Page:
What a mixed bag of releases we have this week. First off there's a kinda-sports comedy, 'Win-Win,' revolving around a struggling attorney who coaches the local high school wrestling team and figures out a slightly illegal way to boost his sagging practice and his losing mat squad. Then there's the kinda-documentary 'TrollHunter,' a found-video horror movie about a trio of film students who shadow a trollhunter in the mountains of Norway and get more than they bargained for. Follow that with the kinda-black comedy 'The Beaver,' about a mentally ill man who latches onto a hand puppet as a way to communicate with his family and the outside world in the hopes of turning himself around. And then there's the deliciously seditious 'Pom Wonderful Presents: The Greatest Movie Ever Sold,' Morgan Spurlock's kinda-expose of the inner workings of the advertising and branding industry that will sell anything to anyone -- for a price. Read on.
'Win Win'
What It's About: Paul Giamatti plays a struggling small-town attorney who moonlights as the coach for the perpetually losing high school wrestling team. Just in time to save his law practice, he gets the opportunity to become the legal guardian of a wealthy, elderly client, and uses a loophole to funnel monthly custodial funds into his own bank account. When the client's teenage grandson -- a wrestling champ -- runs away from his negligent mother and shows up on his grandfather's doorstep, Mike puts him on the wrestling team. Now he has a win-win situation -- extra money plus a winning wrestling team -- until the boy's mother shows up fresh from rehab, flat broke ... threatening to derail everything.

It's Kinda Like: 'Little Miss Sunshine' meets 'Hoosiers'

What We Say: Director-writer Tom McCarthy takes a nice, light touch with his material, pacing his story perfectly with very few missteps. Most importantly, the characterizations are superb. Giamatti is the glue holding the proceedings together and, despite his slightly shady shenanigans and quirks, we root for him because, underneath, he's a decent person with way too many problems. In fact, all the characters here are rich: Giamatti's feisty wife, played by Amy Ryan, his best friend (Bobby Cannavale), the selfish, loser mom (Melanie Lynskey) and teen wrestler, Alex Shaffer.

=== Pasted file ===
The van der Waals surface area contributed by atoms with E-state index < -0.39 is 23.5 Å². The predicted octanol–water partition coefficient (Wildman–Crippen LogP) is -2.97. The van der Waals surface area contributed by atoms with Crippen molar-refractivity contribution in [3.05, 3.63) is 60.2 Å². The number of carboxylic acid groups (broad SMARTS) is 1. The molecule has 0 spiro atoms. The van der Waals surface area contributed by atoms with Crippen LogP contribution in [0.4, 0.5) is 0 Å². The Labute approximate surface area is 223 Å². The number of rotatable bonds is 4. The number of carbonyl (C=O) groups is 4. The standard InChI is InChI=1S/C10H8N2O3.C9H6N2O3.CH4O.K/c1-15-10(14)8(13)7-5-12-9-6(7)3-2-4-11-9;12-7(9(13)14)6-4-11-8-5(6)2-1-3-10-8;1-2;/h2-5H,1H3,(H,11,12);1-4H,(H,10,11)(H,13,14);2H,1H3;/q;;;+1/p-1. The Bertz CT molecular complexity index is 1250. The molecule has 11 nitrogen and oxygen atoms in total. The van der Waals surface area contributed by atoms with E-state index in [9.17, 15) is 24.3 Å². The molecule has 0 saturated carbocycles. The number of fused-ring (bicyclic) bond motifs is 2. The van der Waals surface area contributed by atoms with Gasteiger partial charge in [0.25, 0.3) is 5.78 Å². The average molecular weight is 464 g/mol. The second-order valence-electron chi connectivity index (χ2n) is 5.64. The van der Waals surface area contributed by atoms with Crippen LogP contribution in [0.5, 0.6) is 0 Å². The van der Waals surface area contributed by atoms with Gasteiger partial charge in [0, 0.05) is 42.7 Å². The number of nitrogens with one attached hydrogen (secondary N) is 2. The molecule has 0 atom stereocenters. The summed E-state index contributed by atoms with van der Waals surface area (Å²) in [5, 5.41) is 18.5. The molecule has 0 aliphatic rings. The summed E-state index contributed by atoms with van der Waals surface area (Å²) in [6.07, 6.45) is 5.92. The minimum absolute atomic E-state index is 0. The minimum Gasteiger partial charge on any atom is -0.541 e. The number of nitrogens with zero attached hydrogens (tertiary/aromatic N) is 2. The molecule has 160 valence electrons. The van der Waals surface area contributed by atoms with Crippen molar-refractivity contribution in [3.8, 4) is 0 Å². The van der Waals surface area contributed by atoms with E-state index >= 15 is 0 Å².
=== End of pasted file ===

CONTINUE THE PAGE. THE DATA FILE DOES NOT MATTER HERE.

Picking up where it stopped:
• Extras: Deleted scenes and an OK behind-the-scenes featurette.
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What It's About: This cult pseudo-documentary -- using the "found video" conceit -- follows three Norwegian film students as they inadvertently uncover a government conspiracy to cover-up the existence of real-life trolls. While shooting a project in the mountains, they meet up with a man whom they suspect to be a poacher but in reality is a trollhunter, a hunter working for the government whose sole task it is to keep trolls away from humans. The students join the trollhunter on his latest rounds, leading them straight into the path of the menacing monsters and documenting every last second of the man's heroics.

It's Kinda Like: 'The Blair Witch Project' meets 'Ice Road Truckers'

What We Say: Can we ever get enough of found video horror films? I think not, especially when they're so much fun and well put together as this one. Yes, there are the requisite nighttime shots (plenty of them, in fact, since trolls can't exist in the daylight) and plenty of running, camera dropping, and things that go bump in the dark. But that's more than offset by the interesting plot line and troll backstory. And though the trolls are kinda goofing looking, their size and viciousness make them downright scary when they go after the humans. A fun outing.

• Extras: Making-of featurette, deleted scenes.
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'The Beaver'
What It's About: Mel Gibson plays Walter Black, a once successful toy executive and family man who, plagued by his own demons, suffers from depression and angst. His life is falling apart, his wife is leaving him, his oldest son hates him, and he can't even commit suicide. All seems lost until he finds a beaver hand-puppet that he uses to communicate with others, allowing his feelings to come out, giving him a new handle on life.

It's Kinda Like: 'American Beauty' meets 'Lars and the Real Girl'